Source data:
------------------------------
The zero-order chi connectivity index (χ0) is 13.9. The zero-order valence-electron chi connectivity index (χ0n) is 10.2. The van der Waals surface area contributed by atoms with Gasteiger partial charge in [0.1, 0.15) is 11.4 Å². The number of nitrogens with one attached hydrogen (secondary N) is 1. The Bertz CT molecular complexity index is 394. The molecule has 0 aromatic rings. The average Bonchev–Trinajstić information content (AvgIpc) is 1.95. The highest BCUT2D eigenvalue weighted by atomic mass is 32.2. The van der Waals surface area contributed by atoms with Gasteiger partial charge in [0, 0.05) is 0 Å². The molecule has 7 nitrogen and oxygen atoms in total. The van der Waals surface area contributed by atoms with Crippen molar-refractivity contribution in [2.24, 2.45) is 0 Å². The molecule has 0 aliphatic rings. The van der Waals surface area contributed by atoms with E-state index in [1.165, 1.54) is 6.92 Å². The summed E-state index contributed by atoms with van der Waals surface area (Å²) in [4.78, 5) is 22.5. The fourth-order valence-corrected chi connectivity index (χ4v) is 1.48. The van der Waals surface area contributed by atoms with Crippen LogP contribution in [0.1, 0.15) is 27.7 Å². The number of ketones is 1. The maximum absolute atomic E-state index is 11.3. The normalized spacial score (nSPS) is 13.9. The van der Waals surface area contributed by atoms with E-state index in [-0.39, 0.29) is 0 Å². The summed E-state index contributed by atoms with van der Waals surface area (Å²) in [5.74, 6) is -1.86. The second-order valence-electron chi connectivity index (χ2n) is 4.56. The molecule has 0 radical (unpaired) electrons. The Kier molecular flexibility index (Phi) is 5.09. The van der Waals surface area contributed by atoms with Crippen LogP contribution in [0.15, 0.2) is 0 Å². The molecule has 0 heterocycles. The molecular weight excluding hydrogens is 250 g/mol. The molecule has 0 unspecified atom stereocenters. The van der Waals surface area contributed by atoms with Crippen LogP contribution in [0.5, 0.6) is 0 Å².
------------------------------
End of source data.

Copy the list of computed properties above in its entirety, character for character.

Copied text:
The zero-order chi connectivity index (χ0) is 13.9. The zero-order valence-electron chi connectivity index (χ0n) is 10.2. The van der Waals surface area contributed by atoms with Gasteiger partial charge in [0.1, 0.15) is 11.4 Å². The number of nitrogens with one attached hydrogen (secondary N) is 1. The Bertz CT molecular complexity index is 394. The molecule has 0 aromatic rings. The average Bonchev–Trinajstić information content (AvgIpc) is 1.95. The highest BCUT2D eigenvalue weighted by atomic mass is 32.2. The van der Waals surface area contributed by atoms with Gasteiger partial charge in [0, 0.05) is 0 Å². The molecule has 7 nitrogen and oxygen atoms in total. The van der Waals surface area contributed by atoms with Crippen molar-refractivity contribution in [2.24, 2.45) is 0 Å². The molecule has 0 aliphatic rings. The van der Waals surface area contributed by atoms with E-state index in [1.165, 1.54) is 6.92 Å². The summed E-state index contributed by atoms with van der Waals surface area (Å²) in [4.78, 5) is 22.5. The fourth-order valence-corrected chi connectivity index (χ4v) is 1.48. The van der Waals surface area contributed by atoms with Crippen LogP contribution in [0.1, 0.15) is 27.7 Å². The number of ketones is 1. The maximum absolute atomic E-state index is 11.3. The normalized spacial score (nSPS) is 13.9. The van der Waals surface area contributed by atoms with E-state index in [-0.39, 0.29) is 0 Å². The summed E-state index contributed by atoms with van der Waals surface area (Å²) in [5.74, 6) is -1.86. The second-order valence-electron chi connectivity index (χ2n) is 4.56. The molecule has 0 radical (unpaired) electrons. The Kier molecular flexibility index (Phi) is 5.09. The van der Waals surface area contributed by atoms with Crippen LogP contribution in [0.15, 0.2) is 0 Å². The molecule has 0 heterocycles. The molecular weight excluding hydrogens is 250 g/mol. The molecule has 0 unspecified atom stereocenters. The van der Waals surface area contributed by atoms with Crippen LogP contribution in [0.5, 0.6) is 0 Å².